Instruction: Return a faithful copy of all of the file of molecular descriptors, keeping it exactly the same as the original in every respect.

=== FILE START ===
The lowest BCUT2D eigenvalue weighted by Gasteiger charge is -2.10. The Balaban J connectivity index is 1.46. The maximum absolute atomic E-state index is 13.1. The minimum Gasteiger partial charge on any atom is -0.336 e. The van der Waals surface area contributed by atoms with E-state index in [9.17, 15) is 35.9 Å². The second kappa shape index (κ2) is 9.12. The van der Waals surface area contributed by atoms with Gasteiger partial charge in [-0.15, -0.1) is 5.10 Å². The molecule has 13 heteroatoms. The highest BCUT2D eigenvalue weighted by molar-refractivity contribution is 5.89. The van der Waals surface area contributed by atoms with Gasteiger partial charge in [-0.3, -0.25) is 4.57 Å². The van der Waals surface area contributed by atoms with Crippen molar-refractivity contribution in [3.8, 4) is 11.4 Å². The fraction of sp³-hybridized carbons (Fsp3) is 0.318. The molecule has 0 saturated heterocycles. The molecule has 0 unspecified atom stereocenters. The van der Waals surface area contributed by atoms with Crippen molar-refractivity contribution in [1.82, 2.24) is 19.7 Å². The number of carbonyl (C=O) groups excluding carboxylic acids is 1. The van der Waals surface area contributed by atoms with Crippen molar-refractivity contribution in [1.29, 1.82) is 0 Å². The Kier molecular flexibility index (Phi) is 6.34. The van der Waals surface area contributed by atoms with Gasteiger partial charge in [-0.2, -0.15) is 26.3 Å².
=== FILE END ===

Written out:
The lowest BCUT2D eigenvalue weighted by Gasteiger charge is -2.10. The Balaban J connectivity index is 1.46. The maximum absolute atomic E-state index is 13.1. The minimum Gasteiger partial charge on any atom is -0.336 e. The van der Waals surface area contributed by atoms with E-state index in [9.17, 15) is 35.9 Å². The second kappa shape index (κ2) is 9.12. The van der Waals surface area contributed by atoms with Gasteiger partial charge in [-0.15, -0.1) is 5.10 Å². The molecule has 13 heteroatoms. The highest BCUT2D eigenvalue weighted by molar-refractivity contribution is 5.89. The van der Waals surface area contributed by atoms with Gasteiger partial charge in [-0.3, -0.25) is 4.57 Å². The van der Waals surface area contributed by atoms with Crippen molar-refractivity contribution in [3.8, 4) is 11.4 Å². The fraction of sp³-hybridized carbons (Fsp3) is 0.318. The molecule has 0 saturated heterocycles. The molecule has 0 unspecified atom stereocenters. The van der Waals surface area contributed by atoms with Crippen molar-refractivity contribution in [1.82, 2.24) is 19.7 Å². The number of carbonyl (C=O) groups excluding carboxylic acids is 1. The van der Waals surface area contributed by atoms with Crippen molar-refractivity contribution in [1.29, 1.82) is 0 Å². The Kier molecular flexibility index (Phi) is 6.34. The van der Waals surface area contributed by atoms with Gasteiger partial charge in [-0.2, -0.15) is 26.3 Å².